"
;

    }

    public function sleep() {

        echo $this->name." is sleeping...
"
;

    }

}

?>

Given this class, it’s now simple to spawn as many Bears as you
like, and adjust the individual properties of each. Take a look:


<?php

// my first bear

$daddy = new Bear;

// give him a name

$daddy->name = "Daddy Bear";

// how old is he

$daddy->age = 8;

// what sex is he

$daddy->sex = "male";

// what colour is his coat

$daddy->colour = "black";

// how much does he weigh

$daddy->weight = 300;

// give daddy a wife

$mommy = new Bear;

$mommy->name = "Mommy Bear";

$mommy->age = 7;

$mommy->sex = "female";

$mommy->colour = "black";

$mommy->weight = 310;

// and a baby to complete the family

$baby = new Bear;

$baby->name = "Baby Bear";

$baby->age = 1;

$baby->sex = "male";

$baby->colour = "black";

$baby->weight = 180;

// a nice evening in the Bear family

// daddy kills prey and brings it home

$daddy->kill();

// mommy eats it

$mommy->eat();

// and so does baby

$baby->eat();

// mommy sleeps

$mommy->sleep();

// and so does daddy

$daddy->sleep();

// baby eats some more

$baby->eat();

?>

As the illustration above shows, once new objects are defined, their
individual methods and variables can be accessed and modified
independent of each other. This comes in very handy, as the rest of this
tutorial will show.


Going Deeper

Now that you’ve got the concepts straight, let’s take a look at the
nitty-gritty of a class definition.


<?php

// PHP 5

// class definition

class Bear {

    // define public properties

    
public $name;

    public
$age;

    // more properties

    // define public methods

    public function eat() {

        echo
$this->name." is eating...
"
;

        
// more code

    
}

    // more methods

}

?>

Every class definition begins with the keyword class, followed by a
class name. You can give your class any name that strikes your fancy,
so long as it doesn’t collide with a reserved PHP word. A pair of curly
braces encloses all class variables and functions, which are written as
you would normally code them.

PHP
5 also introduces the concept of visibility to the object model.
Visibility controls the extent to which object properties and methods
can be manipulated by the caller, and plays an important role in
defining how open or closed your class is. Three levels of visibility
exist, ranging from most visible to least visible: public, private

and protected. Within the class definition, you can
mark the visibility of a property or method by preceding
it with one of the keywords – public,
private, or protected .

By default, class methods and properties are public; this allows the
calling script to reach inside your object instances and manipulate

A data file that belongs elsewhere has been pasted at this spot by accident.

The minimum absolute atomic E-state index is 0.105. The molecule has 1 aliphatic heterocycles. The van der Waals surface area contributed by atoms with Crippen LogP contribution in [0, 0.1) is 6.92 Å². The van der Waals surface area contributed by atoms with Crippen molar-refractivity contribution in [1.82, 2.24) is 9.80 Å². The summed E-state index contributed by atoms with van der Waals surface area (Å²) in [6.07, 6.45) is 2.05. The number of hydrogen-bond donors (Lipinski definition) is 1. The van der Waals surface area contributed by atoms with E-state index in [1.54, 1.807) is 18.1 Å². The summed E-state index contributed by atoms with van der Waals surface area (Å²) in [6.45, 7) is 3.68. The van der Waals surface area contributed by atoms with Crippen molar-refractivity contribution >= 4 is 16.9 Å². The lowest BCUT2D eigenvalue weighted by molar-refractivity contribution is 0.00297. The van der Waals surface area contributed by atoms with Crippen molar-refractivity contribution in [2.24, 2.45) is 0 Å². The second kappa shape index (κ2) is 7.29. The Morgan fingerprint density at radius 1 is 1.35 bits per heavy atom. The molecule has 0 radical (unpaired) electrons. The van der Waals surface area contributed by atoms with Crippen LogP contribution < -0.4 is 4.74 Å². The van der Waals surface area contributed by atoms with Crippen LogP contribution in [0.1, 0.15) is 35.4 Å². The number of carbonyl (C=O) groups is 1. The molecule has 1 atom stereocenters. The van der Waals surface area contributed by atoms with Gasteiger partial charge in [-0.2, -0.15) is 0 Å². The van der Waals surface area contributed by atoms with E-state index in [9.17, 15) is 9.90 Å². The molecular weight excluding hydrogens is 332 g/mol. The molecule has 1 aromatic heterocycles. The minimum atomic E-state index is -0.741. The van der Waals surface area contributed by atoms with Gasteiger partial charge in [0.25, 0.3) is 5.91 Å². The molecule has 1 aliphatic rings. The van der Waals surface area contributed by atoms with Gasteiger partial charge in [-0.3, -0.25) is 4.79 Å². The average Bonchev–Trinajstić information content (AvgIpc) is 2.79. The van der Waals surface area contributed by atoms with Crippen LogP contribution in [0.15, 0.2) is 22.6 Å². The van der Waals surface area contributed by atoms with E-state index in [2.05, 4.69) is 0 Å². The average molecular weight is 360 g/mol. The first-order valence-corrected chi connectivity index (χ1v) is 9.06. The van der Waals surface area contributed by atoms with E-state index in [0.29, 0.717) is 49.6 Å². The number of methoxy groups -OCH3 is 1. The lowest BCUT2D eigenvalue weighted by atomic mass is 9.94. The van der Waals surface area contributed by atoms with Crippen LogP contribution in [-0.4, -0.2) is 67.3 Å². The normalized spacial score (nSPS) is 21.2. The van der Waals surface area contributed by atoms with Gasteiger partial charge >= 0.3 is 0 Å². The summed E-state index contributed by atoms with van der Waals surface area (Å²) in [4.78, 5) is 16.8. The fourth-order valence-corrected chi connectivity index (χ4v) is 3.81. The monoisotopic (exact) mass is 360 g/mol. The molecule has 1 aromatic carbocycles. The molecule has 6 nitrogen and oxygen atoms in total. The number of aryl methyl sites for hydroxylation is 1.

them directly. If you don’t like the thought of this intrusion, you can
mark a particular property or method as private or protected,
depending on how much control you want to cede over the object’s internals (more
on this shortly).

Since the PHP 4 object model does not include
support for visibility, the class definition above would not work in
PHP 4. Instead, you would need to use the following:


<?php

// PHP 4

// class definition

class Bear {

    
// define properties

    
var $name;

    var $weight;

    var
$age;

    var
$sex;

    var
$colour;

    // define methods

    
function eat() {

        echo $this->name." is eating...
"
;

    }

    function run() {

        echo
$this->name." is running...
"
;

    }

    function kill() {

        echo
$this->name." is killing prey...
"
;

    }

    function sleep() {

        echo $this->name." is sleeping...
"
;

    }

}

?>

From the above, it should be clear that class properties and methods in PHP
4 are always public …and there ain’t nuttin’ you can do about that!

In order to create a new instance of a class, you use the new
keyword to assign the newly created object to a PHP variable.


<?php

$daddy = new Bear;

?>

In English, the above would mean “create a new object of class
Bear() and assign it to the variable $daddy “.

You can now access all the methods and properties of the class via
this variable. For example, the code


<?php

$daddy->name = "Daddy Bear";

?>

would mean “assign the value Daddy Bear to the variable $name of
this specific instance of the class Bear()“, while the statement


<?php

$daddy->sleep();

?>

would mean “execute the function sleep() for this specific instance
of the class Bear()“.

Note the -> symbol used to connect objects to their properties or
methods, and the fact that the $ symbol is omitted when accessing
properties of a class instance.